In 2004 Mironov ran for president against Vladimir Putin, however, he was never considered to be a serious candidate, as Mironov was quoted as saying before the election that “We all want Vladimir Putin to be the next president”. However, as the Presidency shifted to Medvedev in 2008, during the course of Medvedev’s term Mironov aligned himself more and more with Medvedev’s policies of technological innovation and growth, seemingly signifying a gradual departure from Putin’s policies. By December of 2011, Mironov declared publicly that “Putin must go. I don't see any willingness by Putin to change the political system. He believes monopoly of power is good.”
In 2006, the political party Fair Russia was formed out of a merger of the Rodina party, The Russian pensioners party, and Mironov’s Party of life. The merger itself was an attempt by the parties concerned to consolidate their efforts behind the success of the Rodina (or “motherland”) party to try and gain a higher percent of seats in the State Duma (Russian senate) elections of that year. The merger was a success, and the party gained momentum in the election that followed, picking up a number of seats and realigning the political map in Russia. Mironov was elected to be the party leader, a position he also held until 2011.
Fair Russia is described by Mironov to be a party based on a social democratic platform, one which he claims is the only real opposition voice to Putin’s United Russia party. However, attempts to convince Gennady Zyuganov’s Communist Party of Russia to merge with Fair Russia have been repeatedly rebuffed. Zyuganov has even gone as far as call Fair Russia’s socialist stance a “Façade”.
Mironov claims that the socialism espoused by Fair Russia is what they call a “new socialism of the 21st century”, one where the society’s focus is squarely placed on the individual, and it is the role of the state to facilitate and aid in the individual’s needs. In essence, the state serves the individual, and not vice versa, as would be the case in a more traditional socialist platform. As a result, Fair Russia has positioned itself as an alternative to the Communist Party of the Russian Federation.
2011 and the presidential election
Although Mironov has publicly supported several of the initiatives, programs, and ideas set forth by Vladimir Putin and Dmitry Medvedev, he has sometimes been at odds with the United Russia party itself. In 2011 he was recalled from his position in the State Duma by the city of St. Petersburg, thereby effectively ending his term as speaker of the Federation Council. However, his removal from the post he held for 10 years did not end his political ambitions. In December of 2011 Mironov was nominated by Fair Russia to be their candidate to run in the 2012 Presidential Elections on March 4th, 2012. He is running on a social democratic platform of ‘literal interpretation of the constitution’, holding repeat elections after the highly contested State Duma elections in December of 2011, introducing a limit on presidential terms, and readjusting Russia’s 13% flat tax to better accommodate the different classes.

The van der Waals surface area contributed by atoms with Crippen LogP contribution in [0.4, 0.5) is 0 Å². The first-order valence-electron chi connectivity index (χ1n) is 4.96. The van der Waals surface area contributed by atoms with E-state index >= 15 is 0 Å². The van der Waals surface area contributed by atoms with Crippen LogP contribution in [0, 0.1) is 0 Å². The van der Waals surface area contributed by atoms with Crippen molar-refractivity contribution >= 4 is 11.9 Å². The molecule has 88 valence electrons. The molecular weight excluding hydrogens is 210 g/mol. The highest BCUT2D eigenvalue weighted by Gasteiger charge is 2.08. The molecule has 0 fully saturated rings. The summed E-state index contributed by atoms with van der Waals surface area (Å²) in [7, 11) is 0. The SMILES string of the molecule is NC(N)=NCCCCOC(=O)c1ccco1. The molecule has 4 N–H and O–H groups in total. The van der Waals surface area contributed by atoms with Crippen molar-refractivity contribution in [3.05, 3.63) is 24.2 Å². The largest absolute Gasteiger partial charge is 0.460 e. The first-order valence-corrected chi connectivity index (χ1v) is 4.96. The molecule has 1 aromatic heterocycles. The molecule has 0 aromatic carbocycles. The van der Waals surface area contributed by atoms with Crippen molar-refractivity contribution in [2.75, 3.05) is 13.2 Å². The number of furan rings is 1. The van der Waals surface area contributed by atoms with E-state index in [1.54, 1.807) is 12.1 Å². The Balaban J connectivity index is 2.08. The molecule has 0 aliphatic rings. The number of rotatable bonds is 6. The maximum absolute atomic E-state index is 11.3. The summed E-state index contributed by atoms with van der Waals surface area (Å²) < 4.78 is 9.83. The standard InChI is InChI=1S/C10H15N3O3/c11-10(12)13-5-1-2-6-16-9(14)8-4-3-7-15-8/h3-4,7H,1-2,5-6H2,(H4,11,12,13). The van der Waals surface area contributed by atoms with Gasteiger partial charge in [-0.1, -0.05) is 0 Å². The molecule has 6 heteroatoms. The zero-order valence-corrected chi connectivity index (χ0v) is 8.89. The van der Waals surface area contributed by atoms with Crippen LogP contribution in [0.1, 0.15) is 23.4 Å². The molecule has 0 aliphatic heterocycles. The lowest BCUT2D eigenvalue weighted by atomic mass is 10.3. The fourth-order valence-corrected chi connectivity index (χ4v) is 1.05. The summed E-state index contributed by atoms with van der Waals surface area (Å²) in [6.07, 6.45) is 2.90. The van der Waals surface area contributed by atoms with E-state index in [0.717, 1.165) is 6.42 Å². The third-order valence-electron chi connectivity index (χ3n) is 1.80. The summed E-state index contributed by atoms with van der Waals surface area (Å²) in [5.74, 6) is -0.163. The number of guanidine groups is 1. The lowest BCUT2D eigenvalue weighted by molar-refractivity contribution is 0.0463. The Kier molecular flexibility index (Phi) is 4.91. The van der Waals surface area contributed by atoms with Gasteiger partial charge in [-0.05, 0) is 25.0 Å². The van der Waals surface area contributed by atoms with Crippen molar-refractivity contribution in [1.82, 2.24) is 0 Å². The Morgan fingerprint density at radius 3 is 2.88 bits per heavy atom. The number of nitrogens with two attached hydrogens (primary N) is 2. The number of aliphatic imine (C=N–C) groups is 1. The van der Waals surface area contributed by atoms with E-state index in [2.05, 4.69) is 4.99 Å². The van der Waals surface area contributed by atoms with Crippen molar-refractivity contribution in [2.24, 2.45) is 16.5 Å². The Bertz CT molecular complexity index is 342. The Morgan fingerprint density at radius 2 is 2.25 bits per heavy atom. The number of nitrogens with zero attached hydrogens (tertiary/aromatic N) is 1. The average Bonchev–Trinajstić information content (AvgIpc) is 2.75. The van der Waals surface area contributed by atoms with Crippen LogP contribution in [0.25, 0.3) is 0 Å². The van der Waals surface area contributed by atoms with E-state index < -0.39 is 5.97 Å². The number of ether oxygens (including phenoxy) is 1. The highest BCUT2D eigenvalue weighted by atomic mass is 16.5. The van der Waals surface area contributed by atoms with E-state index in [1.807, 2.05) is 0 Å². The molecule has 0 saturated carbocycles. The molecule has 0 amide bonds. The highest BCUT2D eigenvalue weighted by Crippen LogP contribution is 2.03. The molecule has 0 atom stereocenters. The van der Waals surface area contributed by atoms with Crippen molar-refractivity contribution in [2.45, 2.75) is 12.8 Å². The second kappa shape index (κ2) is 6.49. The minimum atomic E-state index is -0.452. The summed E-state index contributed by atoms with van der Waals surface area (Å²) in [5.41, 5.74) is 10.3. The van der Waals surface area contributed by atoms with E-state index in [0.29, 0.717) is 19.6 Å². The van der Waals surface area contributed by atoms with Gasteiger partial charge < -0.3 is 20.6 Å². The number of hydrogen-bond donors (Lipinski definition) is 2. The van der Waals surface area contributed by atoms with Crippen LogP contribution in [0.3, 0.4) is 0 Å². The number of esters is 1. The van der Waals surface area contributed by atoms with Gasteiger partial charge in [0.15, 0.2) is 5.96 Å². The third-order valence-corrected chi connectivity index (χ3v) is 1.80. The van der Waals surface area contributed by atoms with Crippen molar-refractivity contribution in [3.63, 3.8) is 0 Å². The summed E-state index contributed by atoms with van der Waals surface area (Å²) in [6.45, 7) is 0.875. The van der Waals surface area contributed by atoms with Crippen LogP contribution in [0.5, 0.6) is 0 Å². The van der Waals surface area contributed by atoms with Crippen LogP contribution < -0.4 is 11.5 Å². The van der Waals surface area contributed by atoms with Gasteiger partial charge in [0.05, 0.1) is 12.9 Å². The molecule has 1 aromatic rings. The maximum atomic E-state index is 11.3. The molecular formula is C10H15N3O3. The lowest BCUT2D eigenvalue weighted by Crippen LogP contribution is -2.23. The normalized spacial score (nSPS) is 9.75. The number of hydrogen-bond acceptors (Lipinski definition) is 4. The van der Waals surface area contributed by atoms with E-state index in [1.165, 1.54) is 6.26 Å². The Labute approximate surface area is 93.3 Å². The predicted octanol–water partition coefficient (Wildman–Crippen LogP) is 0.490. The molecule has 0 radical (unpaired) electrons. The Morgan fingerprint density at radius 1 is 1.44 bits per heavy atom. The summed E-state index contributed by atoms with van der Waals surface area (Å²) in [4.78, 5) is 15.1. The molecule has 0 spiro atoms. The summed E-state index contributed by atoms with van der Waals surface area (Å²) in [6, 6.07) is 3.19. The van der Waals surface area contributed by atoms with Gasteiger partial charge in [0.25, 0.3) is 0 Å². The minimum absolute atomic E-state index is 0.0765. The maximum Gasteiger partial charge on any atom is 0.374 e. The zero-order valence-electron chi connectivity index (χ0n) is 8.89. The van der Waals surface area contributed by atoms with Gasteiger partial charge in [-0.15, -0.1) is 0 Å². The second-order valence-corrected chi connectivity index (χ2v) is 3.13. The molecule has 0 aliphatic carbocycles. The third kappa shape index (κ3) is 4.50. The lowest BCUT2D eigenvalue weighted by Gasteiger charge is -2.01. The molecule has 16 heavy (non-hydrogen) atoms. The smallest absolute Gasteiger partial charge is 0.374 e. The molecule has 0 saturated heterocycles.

The Russian Desman affair
Mironov has not been spared the trials of political and national satire. According to some sources, just before the parliamentary elections in 2003 the Party of life with Mironov’s endorsement presented a plan to protect the Russian Desman, a semi-aquatic and unique species of rodent in the Volga, Don, and Ural River regions. However, Mironov claimed later that he had NEVER? endorsed such an initiative as presented by the Party of life, and that the party had never engaged in the protection of the wild rodent. Still, the image of the Russian Desman (or in Russian, ‘vykhukhol’, a rather humorous term) has stuck with Mironov ever since as a satirical way for his opponents to highlight what they consider to be Mironov’s folly. In response to the Russian Desman affair, Russian politician Boris Nemtsov said the following, “You see, anyone who came up with the name ‘vykhukhol’ cannot be president of the Russian Federation – we have nuclear weapons to deal with, after all”.
Mironov holds 5 post-graduate degrees, including an education in geophysics, engineering, and law. He has been married three times, and has a son and a daughter.
Written by Adam Muskin, RT